I want plenty of small animals to eat the algae and I brought a jam jar home - so hopefully they are breeding away at the moment. I have also added a bottle of water from the local lake to the water which should have helped with other microscopic life. Last autumn I had a bit of a dip in the pond and found literally dozens of different types of mini beasts. I future project will be a page on these.
It never takes them long to find water - my pond had one before I'd even finished building it! By July there were hundreds on the surface of all sizes - they obviously liked it. The following year there were less of them - I think that maybe the Azolla was too thick on the water for them, but we still see a lot of them.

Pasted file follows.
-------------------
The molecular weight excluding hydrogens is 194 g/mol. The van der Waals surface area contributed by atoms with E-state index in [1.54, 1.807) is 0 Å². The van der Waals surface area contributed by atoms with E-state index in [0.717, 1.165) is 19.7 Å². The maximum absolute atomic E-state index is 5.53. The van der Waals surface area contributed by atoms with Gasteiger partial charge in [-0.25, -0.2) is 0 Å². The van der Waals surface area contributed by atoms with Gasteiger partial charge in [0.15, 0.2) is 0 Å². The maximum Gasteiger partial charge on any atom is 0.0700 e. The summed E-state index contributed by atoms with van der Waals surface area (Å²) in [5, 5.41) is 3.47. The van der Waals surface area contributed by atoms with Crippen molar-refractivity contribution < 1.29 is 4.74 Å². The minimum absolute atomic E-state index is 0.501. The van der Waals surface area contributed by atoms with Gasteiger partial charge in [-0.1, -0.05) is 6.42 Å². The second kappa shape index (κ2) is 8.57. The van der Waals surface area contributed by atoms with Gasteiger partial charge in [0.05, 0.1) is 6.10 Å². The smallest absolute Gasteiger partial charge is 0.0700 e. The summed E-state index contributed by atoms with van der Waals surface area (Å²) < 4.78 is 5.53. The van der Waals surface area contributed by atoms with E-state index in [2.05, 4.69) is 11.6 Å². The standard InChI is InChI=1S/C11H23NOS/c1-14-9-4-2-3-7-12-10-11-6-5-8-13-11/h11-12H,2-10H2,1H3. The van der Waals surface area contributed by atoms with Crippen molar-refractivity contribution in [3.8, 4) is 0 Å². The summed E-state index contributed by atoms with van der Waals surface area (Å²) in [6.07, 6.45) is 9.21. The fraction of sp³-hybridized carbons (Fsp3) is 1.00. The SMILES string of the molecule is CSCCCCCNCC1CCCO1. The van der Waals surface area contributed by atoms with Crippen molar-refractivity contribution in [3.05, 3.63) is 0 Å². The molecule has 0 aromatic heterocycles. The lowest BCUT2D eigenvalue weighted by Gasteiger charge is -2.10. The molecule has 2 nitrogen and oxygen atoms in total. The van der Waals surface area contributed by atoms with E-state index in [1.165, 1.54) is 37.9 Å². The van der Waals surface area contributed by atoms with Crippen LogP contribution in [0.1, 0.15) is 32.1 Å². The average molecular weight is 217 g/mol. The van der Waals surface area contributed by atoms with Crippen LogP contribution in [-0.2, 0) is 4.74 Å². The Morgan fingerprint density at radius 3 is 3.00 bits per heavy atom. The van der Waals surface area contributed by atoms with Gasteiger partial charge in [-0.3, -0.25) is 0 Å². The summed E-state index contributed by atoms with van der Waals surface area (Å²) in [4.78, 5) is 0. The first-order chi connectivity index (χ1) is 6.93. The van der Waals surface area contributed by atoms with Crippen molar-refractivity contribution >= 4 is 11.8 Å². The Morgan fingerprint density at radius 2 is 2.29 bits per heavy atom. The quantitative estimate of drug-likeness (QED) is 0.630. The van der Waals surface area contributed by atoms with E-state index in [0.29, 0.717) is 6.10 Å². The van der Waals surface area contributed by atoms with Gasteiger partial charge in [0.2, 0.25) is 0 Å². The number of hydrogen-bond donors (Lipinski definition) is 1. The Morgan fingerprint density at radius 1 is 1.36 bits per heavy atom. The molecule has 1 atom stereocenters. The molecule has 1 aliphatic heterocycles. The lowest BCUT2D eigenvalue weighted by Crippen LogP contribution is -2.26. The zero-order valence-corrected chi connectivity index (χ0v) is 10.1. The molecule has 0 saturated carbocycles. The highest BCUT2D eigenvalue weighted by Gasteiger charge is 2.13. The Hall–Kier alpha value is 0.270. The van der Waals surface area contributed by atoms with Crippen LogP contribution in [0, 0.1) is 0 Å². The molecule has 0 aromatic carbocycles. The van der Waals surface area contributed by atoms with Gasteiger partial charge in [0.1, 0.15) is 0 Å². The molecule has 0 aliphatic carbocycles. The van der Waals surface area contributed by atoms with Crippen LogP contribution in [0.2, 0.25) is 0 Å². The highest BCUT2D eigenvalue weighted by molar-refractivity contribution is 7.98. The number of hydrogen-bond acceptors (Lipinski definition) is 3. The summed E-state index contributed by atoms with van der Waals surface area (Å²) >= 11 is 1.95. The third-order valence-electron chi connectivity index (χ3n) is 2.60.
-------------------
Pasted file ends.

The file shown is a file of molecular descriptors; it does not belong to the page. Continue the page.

Other Pond Life
Plenty of pond invertebrates took up residence in the pond. I've seen a variety of diving beetles and water boatmen around. There are also quite a few larvae of various kinds although I must admit I'm not much good at identifying them. I've also seen lots of leeches and the like and there are dragonfly larvae which like to snack on tadpoles.
Bees and Wasps
I had bees around the marsh marigold as soon as it was in. By the summer they were drinking from the pond and enjoying all of the additional butterfly and bee attracting plants I have put in around it. I have installed a solitary bee nesting box for them behind the pond. We also get a sort of wasp highway with them collecting water from the pond. I'm afraid we do destroy any wasps nests in the garden or house as they are a hazard but the ones using the pond leave us alone if we leave them alone.